Alex Blaze

Tons of Kissing in Hoover Biopic

Filed By Alex Blaze | February 04, 2011 7:30 AM | comments

Filed in: Quote of the Day
Tags: biopic, Clyde Tolson, J. Edgar Hoover, leonardo dicaprio

"It's not a kissing scene. It's a ton of kissing scenes. I actually just met [DiCaprio] for the first time Saturday at the DGA Awards. He's a talented actor. I am not nervous or afraid of it being awkward. The script is great. The scenes are in there for a reason."

--Armie Hammer, who plays opposite Leonardo DiCaprio in the upcoming biopic of J. Edgar Hoover

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Uh, Clyde Tolson died 36 years ago this April. Armie Hammer plays Tolson opposite Leonardo DiCaprio in the upcoming biopic of "J'Edgar."

And no less than superstar DiCaprio himself visited Movement icon Frank Kameny in the latter's home a couple of weeks ago to discuss Kameny's personal encounters with the FBI years back, including their request that he stop sending J'Edgar copies of the Mattachine DC newsletter.

"To the dismay of the agents, Kameny said he told them he could not make any decision on the matter without first consulting the Mattachine board of directors. He said he and the group, after conferring over the matter, agreed that they would not remove Hoover from their mailing list unless he agreed to certain conditions, including his designation of another high-level FBI official to receive the newsletter and that the newsletter would still occasionally be sent to Hoover to inform him of important developments.

In a phone interview Thursday, Kameny said the group sent a letter to the FBI agent informing him of those conditions.

'It said we would remove him from our mailing list but we wanted somebody else to be substituted and within the framework of the agreement we reserved the right, if the newsletter had some special item of particular relevance to J. Edgar, to send him that issue', Kameny said.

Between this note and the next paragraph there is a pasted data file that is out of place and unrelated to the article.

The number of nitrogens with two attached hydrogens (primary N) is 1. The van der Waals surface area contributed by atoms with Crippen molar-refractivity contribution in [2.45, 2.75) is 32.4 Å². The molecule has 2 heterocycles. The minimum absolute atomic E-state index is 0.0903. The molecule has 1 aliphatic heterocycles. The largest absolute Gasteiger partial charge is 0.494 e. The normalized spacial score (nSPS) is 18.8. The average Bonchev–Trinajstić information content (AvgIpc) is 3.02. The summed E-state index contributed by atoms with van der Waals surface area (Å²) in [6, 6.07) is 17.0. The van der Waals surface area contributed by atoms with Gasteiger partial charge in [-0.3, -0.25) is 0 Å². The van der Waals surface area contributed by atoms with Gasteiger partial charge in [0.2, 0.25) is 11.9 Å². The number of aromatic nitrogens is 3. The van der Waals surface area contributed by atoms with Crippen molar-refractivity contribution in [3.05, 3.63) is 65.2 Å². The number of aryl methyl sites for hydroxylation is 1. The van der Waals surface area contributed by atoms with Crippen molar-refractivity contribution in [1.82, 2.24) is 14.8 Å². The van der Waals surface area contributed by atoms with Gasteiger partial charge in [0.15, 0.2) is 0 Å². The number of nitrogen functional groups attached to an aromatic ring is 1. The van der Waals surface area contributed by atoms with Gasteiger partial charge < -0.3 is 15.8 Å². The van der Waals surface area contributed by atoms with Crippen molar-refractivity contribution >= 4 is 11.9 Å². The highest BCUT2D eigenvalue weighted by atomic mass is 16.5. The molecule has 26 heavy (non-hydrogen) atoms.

'We never got a response, and that was the end of it', said Kameny, who added that the group continued sending Hoover the newsletter for as long as the group kept publishing it—possibly for another few years." - Washington Blade, January 20, 2011.

And before anyone repeats the myth in heavy rotation again because of the film, no, Tolson and his lifetime BFF Hoover are not buried side-by-side.

Thanks for providing that fact, Michael! You have a great memory for such information.

I'm one of those who don't think the film project's director, Clint Eastwood, is quite as "gay friendly" as some others do. But script writer Dustin Lance Black insists that the alleged 40-year affair between Tolson and Hoover will be included. Still, whatever their sexuality, no serious movie about Hoover could either leave out how much the subject of OTHER people's homosexuality played a role in the history of the FBI which is, of course, until his death, Hoover's history, too. At least DiCaprio's visit with Kameny is encouraging about that.

From raiding a gay brothel in New York City in 1942 to harassing the publishers of the gay magazine "ONE" in the early 50s after they wrote of Hoover's possible gaiety [see below] to harassing gay government employees during the McCarthy era [McCarthy himself allegedly gay, and definitely aided by publicly closeted gay monster Roy Cohn] to , as noted above, demanding Kameny stop sending Hoover copies of his DC Mattachine newsletter in the 60s to providing Nixon's right hand thug, Halderman, with a list of gay reporters he could try to intimidate he'd asked for in the 70s.

That article about the at least BFFs in a 1953 edition of “ONE” is thought to have led to the magazine’s first trouble with the US Postal Service, which in turn led to a precedent-setting Supreme Court free speech ruling. The following is an excerpt of an interview with the late Jim Kepner in “Making Gay History” by Eric Marcus:

“That article attracted the interest of the FBI. Much later, through the Freedom of Information Act, we found a note from Hoover to Tolson, which I have a copy of somewhere in storage, saying, ‘We’ve got to get these bastards’. There was also a note to the post office from Hoover urging them to check into ONE.

At the same time as the seizure, the FBI showed up at ONE’s office wanting to know who had written the article about Hoover. They also came to visit me a couple of times and visited most members of the staff. One of the FBI agents sat right there in that chair. I was nervous; it was a tense situation. They asked me if a couple of members of the staff were Communists, and I hooted and said that they were very conservative. They were. I probably shouldn’t have even told them that. I did say that I had been a member of the Communist party and that I had been kicked out for being gay. They wanted me to name people I had known in the Party and what they did. I owed no thanks to the Party for kicking me out, but I would not.”